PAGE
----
Wednesday, March 24, 2010

Hold on Tight: 3oth Anniversary Edition - Sweet Comfort Band

Hold to Jesus and the music he inspired

Hold on Tight: 3oth Anniversary Edition
Artist: Sweet Comfort Band
Label: Retroactive Records (http://www.retroactiverecords/)
Length: 11 tracks/39:51 minutes

I welcome the opportunity to acquire early Christian music. Maybe it’s because it was the soundtrack for my beginning as a believer back in August 1976.

The Jesus music of the late seventies was part of a move of God among the counter-culture. Chuck Smith and Calvary Chapel were part of it. Sweet Comfort Band (SCB) was featured on some of the early Maranatha Music (Calvary’s label) collections.

Unlike many of their contemporaries who developed a folk-rock style, SCB also incorporated elements of funk, jazz and R&B. Those familiar with Bryan Duncan’s solo career can hear the roots of it here, as he wrote and sang lead on many of these songs.

Randy Thomas, who would go on to a career with the Christian band Allies, and later co-write the mega-hit “Butterfly Kisses” with Bob Carlisle (also former Allies), is another major contributor.

SCB released a total of six albums, five of them now available through Retroactive Records. If you like SCB or early Christian music, get them while you can. Judging from past reissues of Christian music, they may never be found again, unless they become available on iTunes. By the way, some of the early Jesus music not previously available, like The Way, Paul Clark, Gentle Faith and more, can now be found at iTunes.

Last month, Derek Walker, a fellow Phantom Tollbooth writer reviewed SCB’s Breakin’ the Ice. Check out the review as he did an excellent job of briefly summarizing how the five SCB reissues compare. I defer to his judgment that Hold on Tight, which followed Breakin’ the Ice, was a low point among the band’s releases. The latter being a high point.

Though Hold on Tight may have been less dynamic, there is plenty to like. “Don’t Tell Me You Love Me” is classic Bryan Duncan. It has that feel-good R&B vibe and lyrics that recall the words of the prophet Isaiah: “This people honor me with their lips, but their heart is far from me” (Matt. 15:8 ESV). It’s written from God’s point of view: Don’t sing me your songs and tell me you love me, if you won’t give me your heart.

Several tracks including the aforementioned contain horns from Seawind, another early Christian group, and even strings. This, along with the style and musicianship, make this more mature musically then many of the early Christian recordings.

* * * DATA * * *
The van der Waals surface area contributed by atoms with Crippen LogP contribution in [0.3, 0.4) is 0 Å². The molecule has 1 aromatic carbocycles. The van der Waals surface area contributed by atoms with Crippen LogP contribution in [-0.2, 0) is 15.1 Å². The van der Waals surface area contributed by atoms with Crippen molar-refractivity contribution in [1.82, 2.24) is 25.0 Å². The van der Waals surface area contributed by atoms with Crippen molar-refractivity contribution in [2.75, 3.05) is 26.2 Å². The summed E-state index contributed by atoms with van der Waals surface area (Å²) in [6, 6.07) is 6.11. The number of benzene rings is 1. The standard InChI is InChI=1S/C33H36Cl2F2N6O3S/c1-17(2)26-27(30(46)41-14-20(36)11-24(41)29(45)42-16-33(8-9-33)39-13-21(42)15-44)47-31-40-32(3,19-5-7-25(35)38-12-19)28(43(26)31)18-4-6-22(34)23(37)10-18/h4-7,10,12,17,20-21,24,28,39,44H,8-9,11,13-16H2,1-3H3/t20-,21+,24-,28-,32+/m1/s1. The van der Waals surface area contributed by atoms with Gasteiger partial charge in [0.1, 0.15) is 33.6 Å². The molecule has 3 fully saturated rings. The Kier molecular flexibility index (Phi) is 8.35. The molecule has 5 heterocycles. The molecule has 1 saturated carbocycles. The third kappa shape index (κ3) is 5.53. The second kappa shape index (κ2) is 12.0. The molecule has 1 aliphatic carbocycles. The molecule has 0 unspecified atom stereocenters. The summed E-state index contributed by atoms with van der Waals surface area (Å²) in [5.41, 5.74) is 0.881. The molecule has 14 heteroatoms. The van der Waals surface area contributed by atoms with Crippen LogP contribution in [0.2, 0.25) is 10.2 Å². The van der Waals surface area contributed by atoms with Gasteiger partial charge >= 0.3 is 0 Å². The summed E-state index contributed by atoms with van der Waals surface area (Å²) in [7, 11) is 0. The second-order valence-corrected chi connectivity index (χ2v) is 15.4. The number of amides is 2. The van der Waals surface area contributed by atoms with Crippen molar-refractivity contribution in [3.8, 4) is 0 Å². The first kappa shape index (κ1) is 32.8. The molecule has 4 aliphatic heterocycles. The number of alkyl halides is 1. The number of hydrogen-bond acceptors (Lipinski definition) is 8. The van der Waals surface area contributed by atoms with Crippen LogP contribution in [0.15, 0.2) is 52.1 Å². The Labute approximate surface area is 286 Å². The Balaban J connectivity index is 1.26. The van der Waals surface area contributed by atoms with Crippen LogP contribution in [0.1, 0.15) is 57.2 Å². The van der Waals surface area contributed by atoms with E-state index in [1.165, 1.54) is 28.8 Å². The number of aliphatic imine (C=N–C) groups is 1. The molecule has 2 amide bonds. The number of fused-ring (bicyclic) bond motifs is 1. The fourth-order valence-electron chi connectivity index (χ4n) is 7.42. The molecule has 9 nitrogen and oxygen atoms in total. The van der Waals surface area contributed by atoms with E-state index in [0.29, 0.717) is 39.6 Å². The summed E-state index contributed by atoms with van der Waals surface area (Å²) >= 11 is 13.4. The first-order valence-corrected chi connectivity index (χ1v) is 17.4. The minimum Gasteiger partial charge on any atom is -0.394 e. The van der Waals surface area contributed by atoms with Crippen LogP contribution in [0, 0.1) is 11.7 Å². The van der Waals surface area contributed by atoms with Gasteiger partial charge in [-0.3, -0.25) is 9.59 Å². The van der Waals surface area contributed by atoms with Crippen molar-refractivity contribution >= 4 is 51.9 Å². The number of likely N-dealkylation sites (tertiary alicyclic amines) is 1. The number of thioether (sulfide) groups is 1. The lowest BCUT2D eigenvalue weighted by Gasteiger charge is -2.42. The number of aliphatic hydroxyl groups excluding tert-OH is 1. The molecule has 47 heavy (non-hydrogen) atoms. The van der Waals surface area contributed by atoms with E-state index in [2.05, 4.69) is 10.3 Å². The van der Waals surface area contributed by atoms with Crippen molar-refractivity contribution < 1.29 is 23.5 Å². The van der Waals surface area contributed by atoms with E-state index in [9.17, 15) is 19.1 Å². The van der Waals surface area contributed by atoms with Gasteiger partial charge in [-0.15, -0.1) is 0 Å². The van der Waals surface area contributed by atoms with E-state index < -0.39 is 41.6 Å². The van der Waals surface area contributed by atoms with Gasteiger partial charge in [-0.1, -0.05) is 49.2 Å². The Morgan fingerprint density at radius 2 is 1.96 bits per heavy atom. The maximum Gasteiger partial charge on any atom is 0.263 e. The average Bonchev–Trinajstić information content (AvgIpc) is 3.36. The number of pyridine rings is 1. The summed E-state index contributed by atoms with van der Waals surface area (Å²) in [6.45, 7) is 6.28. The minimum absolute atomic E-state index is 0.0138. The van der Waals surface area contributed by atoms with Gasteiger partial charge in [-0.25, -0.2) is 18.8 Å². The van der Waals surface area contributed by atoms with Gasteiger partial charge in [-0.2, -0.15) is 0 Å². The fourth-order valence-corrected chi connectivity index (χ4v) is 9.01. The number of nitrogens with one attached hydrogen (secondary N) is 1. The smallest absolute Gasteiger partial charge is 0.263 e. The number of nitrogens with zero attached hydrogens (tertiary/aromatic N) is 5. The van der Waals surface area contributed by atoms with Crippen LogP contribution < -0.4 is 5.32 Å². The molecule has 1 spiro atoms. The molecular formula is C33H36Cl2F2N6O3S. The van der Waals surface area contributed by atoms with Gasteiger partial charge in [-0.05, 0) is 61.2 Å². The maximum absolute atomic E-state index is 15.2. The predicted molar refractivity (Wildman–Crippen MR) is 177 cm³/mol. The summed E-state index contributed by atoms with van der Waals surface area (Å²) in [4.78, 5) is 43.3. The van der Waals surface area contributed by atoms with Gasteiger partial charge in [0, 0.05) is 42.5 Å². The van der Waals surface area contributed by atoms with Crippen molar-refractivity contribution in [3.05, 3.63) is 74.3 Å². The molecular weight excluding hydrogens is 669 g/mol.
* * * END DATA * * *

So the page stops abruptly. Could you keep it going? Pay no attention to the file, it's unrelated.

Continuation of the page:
The harmonies and vocals are great. Three of the four band members contribute. Richie Furay sings background vocals on “Carry Me,” another highlight, and has the first guitar solo.

Early Christian music could sometimes suffer artistically from being too message-driven, but that emphasis can also be endearing. Jesus music artists were foolish enough to believe that God could use the lyrical content of their songs; their pointed messages are a refreshing contrast to the vagueness that has become more prevalent. Some of the songs on this CD are aimed at those searching for the truth; others encourage perseverance and not letting go of faith, as in the title track, “Hold on Tight.”

There is a simplicity and first-love kind of spirit in early Jesus music. Some of that spirit animates these songs. It’s worth hearing, and perhaps those of us who are Christians can consider how we can recapture some of that childlike faith and wonder, if we have let it slip away. I’m glad to have this early document from one of Christian music’s most popular bands.

Wednesday, March 10, 2010

Go Tell Somebody (Limited Edition – Remastered) - Commissioned

Timeless truths make this still relevant today

Go Tell Somebody (Limited Edition – Remastered)
Artist: Commissioned
Label: Retroactive Records
Length: 8 tracks/37:47 minutes

Listening to Go Tell Somebody by Commissioned helps to rectify a deficiency in my knowledge of Christian music. Having been raised on pop and rock, my early exposure to gospel music did not go much beyond hearing Andre Crouch & the Disciples. That was in the late 1970’s.

In 1982, six guys from Detroit, including gospel luminary Fred Hammond, formed Commissioned. The group recorded 11 albums between 1984 and 2002. Among the lineup changes along the way was the addition of another widely-recognized gospel artist, Marvin Sapp, in 1991.

Go Tell Somebody (1986) was the group’s second release on Light Records, which reached number two on Billboard’s Top Gospel Albums list. It fuses R&B, traditional gospel, 80’s pop, and a little funk and inspirational, with passionate vocals and smooth harmonizing.

The stated purpose of the recording is to uplift listeners and let them know that no weapon formed against them will prosper. The group succeeds admirably with lyrics that reflect a mature Christian perspective that is uncommonly bold and informed by Scripture. “Who Do Men Say I Am” has a grand, epic vibe ending with references from Isaiah 53. “Go Tell Somebody” encourages continually thinking about the lost. “Love Isn’t Love” features smooth as silk vocals reminding us that we have not loved until we have helped someone else.

The solid, spiritual truths surpass much of what you hear today. This will especially appeal to those who like music with substance.

Even with the remastering, the music sounds a little dated, which is to be expected on a recording more than 20 years old. Overall, it holds up well in part because the R&B/gospel style may be more timeless than pop and rock. The arrangements and production are also excellent.

The catchy music and the timeless truths make this still relevant today.

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